That all brings a tremendous mandate and a tremendous responsibility to Democrats, makes it obvious that civil unions at least doesn’t hurt Democrats, and entails a tremendous political liability if Democrats were to somehow stop civil unions from passing. They’ve promised to pass a civil unions bill, they want to pass it – we know they’re all on board because every one of them is a co-sponsor – and they now have the ability to do so with no one to stop them.

Of course, Democrats also have a moral interest and personal desire to pass civil unions. Rights for minorities, and LGBT relationship recognition, are central to what motivates many Democrats in public service in the first place. But even if an observer takes a cynical perspective towards partisan positioning, there’s no political reason why Colorado’s Democrats would stop this train.

Fourth: House Speaker Mark Ferrandino is introducing the bill in the House

We learned in 2012 how much power the majority party’s leadership has over bills. It’s not just a stronger ability to persuade colleagues how to vote. Each party’s leadership controls which party members sit on what committees, and leadership of the majority party controls which committee a bill goes to. Leadership can send bills to certain committees where they know loyal partisans will kill the bill, or to committees where they know it will pass. The majority party also controls the calendar and the pace a bill advances.

Rep. Ferrandino, who is gay and personally introduced Sen. Steadman’s Senate bill into the House in 2011 and 2012 and will do it again in 2013, is now in the singular most powerful position to see to it whether any bill makes it through his chamber. He’s the only one who could possibly block civil unions in the House, but he wouldn’t since it’s his own bill.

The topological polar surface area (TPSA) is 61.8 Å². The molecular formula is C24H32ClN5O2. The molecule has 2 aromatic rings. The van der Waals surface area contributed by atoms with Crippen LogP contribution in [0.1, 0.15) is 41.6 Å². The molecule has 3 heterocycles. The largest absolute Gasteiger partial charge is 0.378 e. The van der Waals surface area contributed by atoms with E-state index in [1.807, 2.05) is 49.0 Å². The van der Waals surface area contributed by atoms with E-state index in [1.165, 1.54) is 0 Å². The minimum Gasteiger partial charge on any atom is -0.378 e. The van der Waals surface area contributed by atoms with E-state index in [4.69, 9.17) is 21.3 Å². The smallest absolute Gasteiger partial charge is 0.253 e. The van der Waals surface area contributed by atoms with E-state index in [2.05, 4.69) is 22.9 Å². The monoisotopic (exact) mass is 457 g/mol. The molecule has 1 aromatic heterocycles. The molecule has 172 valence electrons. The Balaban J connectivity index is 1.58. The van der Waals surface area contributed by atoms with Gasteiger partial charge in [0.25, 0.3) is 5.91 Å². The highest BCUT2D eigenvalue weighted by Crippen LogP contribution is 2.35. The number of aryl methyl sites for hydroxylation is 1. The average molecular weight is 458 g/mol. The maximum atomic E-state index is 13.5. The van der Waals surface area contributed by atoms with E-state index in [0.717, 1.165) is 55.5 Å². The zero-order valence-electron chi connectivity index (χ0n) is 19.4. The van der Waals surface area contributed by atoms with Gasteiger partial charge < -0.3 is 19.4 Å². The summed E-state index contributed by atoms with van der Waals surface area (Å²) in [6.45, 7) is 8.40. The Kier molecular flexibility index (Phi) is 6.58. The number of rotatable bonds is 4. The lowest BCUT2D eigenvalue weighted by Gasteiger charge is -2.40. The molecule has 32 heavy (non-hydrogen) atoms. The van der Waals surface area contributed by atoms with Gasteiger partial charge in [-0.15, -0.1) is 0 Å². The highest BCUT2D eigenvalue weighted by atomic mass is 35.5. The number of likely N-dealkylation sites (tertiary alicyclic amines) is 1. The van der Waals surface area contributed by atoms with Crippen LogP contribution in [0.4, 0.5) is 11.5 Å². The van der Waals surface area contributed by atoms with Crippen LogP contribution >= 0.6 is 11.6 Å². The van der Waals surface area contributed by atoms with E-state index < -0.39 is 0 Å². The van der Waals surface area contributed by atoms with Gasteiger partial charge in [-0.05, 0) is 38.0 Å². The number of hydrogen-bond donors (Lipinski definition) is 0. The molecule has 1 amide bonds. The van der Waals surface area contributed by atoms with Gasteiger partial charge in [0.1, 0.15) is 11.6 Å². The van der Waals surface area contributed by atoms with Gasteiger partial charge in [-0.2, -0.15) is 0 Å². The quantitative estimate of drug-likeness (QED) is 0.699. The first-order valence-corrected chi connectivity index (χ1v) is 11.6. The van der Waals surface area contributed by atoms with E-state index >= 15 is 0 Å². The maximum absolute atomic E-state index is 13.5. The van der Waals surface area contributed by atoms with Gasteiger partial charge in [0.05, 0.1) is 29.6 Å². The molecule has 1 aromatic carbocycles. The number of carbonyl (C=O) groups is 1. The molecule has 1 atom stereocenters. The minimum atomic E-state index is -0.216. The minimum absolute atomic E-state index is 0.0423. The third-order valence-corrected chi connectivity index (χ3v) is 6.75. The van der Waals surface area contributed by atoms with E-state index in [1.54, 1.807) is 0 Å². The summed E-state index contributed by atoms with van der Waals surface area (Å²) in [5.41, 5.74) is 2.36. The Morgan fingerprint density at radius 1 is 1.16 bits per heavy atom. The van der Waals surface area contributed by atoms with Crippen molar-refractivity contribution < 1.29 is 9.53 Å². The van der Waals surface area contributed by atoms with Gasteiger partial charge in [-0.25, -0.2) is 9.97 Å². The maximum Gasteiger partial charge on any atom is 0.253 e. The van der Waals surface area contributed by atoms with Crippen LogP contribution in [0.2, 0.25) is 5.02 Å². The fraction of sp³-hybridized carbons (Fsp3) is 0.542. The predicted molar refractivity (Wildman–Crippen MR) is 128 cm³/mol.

What’s left that could stand in the bill’s way?

A Democrat could announce changing her or his mind on the bill

As difficult as it would be to switch a current position on an issue when your caucus is otherwise unanimous, it’s possible. But currently, Democratic majorities in the House and Senate are strong enough that a Democrat could defect and the other votes would still be on the floor to pass the bill – and also through all the House committees, where Democrats have at least a two-vote advantage. Democrats have a 37-28 majority in the House and a 20-15 lead in the Senate.

Multiple Democrats on one committee could announce changing their minds on the bill

As unlikely as it would be for multiple Democratic defections over civil unions to be members of the same committee, it probably wouldn’t end the chance for civil unions in 2013. If a Democrat who is a crucial committee vote were to change her or his mind on the bill, it’s likely she or he would be persuaded by colleagues to at least pass the bill through committee so that it could get a full vote on the House or Senate floor – something that legislators often do for bills their colleagues want a chance to vote on.

If it seemed like that would be an impossible compromise for the individuals who changed their minds to vote for the bill, the bill could end up going through different committees than it did in 2012 since Democrats control each legislative chamber and therefore the route bills follow.

A Democrat could change her or his mind secretly, then unexpectedly vote against the bill in committee

One surprise “no” vote would be made up for by the other Democrats on a House committee, since they currently outnumber Republicans by two votes there. In the Senate, where that is not the case, the situation would be more dramatic – but answered in the following question.

Feb. 11 Update: Now that Civil Unions has passed the Senate, a lone defection on a committee couldn’t stop the bill, since Democrats’ House committee majorities are by at least two members.

Two Democrats on one committee could change their minds on the bill, at least one doing so secretly to then unexpectedly vote against the bill in committee

This is theoretically possible, but very far-fetched. A Democratic legislator – who is therefore currently a co-sponsor of civil unions – who switched sides on the issue at the last minute in a way that killed the bill would be perceived as committing more than an honest change of heart. She or he would face the full force of anger from the LGBT community and allies, face lost support from progressive activist groups, face a potential primary opponent in 2014, and face the ire of every one of her or his colleagues. It would make for a rough session ahead, and a rough re-election, without gaining much support from the Republican Party which is still going to run its own candidate in the next election.